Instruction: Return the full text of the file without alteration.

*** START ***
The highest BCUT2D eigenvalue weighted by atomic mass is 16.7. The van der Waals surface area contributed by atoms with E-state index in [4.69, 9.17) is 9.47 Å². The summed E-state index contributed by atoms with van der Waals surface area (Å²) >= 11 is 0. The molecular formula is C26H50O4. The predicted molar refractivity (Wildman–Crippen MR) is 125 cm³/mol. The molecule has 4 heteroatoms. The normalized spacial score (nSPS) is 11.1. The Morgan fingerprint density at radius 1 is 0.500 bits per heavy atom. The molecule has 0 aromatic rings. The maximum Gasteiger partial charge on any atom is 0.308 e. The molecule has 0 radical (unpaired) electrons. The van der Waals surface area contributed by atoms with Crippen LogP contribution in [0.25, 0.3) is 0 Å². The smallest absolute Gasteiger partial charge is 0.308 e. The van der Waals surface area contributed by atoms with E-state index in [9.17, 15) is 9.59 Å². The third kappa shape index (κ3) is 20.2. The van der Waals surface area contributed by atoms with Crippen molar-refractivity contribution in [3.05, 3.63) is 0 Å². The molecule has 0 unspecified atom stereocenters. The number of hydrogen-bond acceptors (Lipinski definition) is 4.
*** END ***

The highest BCUT2D eigenvalue weighted by atomic mass is 16.7. The van der Waals surface area contributed by atoms with E-state index in [4.69, 9.17) is 9.47 Å². The summed E-state index contributed by atoms with van der Waals surface area (Å²) >= 11 is 0. The molecular formula is C26H50O4. The predicted molar refractivity (Wildman–Crippen MR) is 125 cm³/mol. The molecule has 4 heteroatoms. The normalized spacial score (nSPS) is 11.1. The Morgan fingerprint density at radius 1 is 0.500 bits per heavy atom. The molecule has 0 aromatic rings. The maximum Gasteiger partial charge on any atom is 0.308 e. The molecule has 0 radical (unpaired) electrons. The van der Waals surface area contributed by atoms with Crippen LogP contribution in [0.25, 0.3) is 0 Å². The smallest absolute Gasteiger partial charge is 0.308 e. The van der Waals surface area contributed by atoms with E-state index in [9.17, 15) is 9.59 Å². The third kappa shape index (κ3) is 20.2. The van der Waals surface area contributed by atoms with Crippen molar-refractivity contribution in [3.05, 3.63) is 0 Å². The molecule has 0 unspecified atom stereocenters. The number of hydrogen-bond acceptors (Lipinski definition) is 4.